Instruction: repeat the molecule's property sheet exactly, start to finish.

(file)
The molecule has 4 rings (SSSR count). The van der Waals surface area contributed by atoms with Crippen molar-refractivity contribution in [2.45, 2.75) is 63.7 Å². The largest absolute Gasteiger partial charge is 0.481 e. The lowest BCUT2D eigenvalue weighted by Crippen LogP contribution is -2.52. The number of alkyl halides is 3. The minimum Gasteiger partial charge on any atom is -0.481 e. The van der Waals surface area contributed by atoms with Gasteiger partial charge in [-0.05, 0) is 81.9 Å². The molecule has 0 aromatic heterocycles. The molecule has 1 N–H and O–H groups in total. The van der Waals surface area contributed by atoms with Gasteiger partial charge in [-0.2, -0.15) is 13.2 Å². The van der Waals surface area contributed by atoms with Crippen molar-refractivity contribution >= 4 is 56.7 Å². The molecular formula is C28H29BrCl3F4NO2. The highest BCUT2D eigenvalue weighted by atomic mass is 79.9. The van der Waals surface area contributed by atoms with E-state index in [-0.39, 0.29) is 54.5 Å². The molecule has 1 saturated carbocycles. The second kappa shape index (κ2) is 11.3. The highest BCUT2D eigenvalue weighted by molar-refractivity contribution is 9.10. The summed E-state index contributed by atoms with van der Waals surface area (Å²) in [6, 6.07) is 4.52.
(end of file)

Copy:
The molecule has 4 rings (SSSR count). The van der Waals surface area contributed by atoms with Crippen molar-refractivity contribution in [2.45, 2.75) is 63.7 Å². The largest absolute Gasteiger partial charge is 0.481 e. The lowest BCUT2D eigenvalue weighted by Crippen LogP contribution is -2.52. The number of alkyl halides is 3. The minimum Gasteiger partial charge on any atom is -0.481 e. The van der Waals surface area contributed by atoms with Gasteiger partial charge in [-0.05, 0) is 81.9 Å². The molecule has 0 aromatic heterocycles. The molecule has 1 N–H and O–H groups in total. The van der Waals surface area contributed by atoms with Gasteiger partial charge in [-0.2, -0.15) is 13.2 Å². The van der Waals surface area contributed by atoms with Crippen molar-refractivity contribution >= 4 is 56.7 Å². The molecular formula is C28H29BrCl3F4NO2. The highest BCUT2D eigenvalue weighted by atomic mass is 79.9. The van der Waals surface area contributed by atoms with E-state index in [-0.39, 0.29) is 54.5 Å². The molecule has 1 saturated carbocycles. The second kappa shape index (κ2) is 11.3. The highest BCUT2D eigenvalue weighted by molar-refractivity contribution is 9.10. The summed E-state index contributed by atoms with van der Waals surface area (Å²) in [6, 6.07) is 4.52.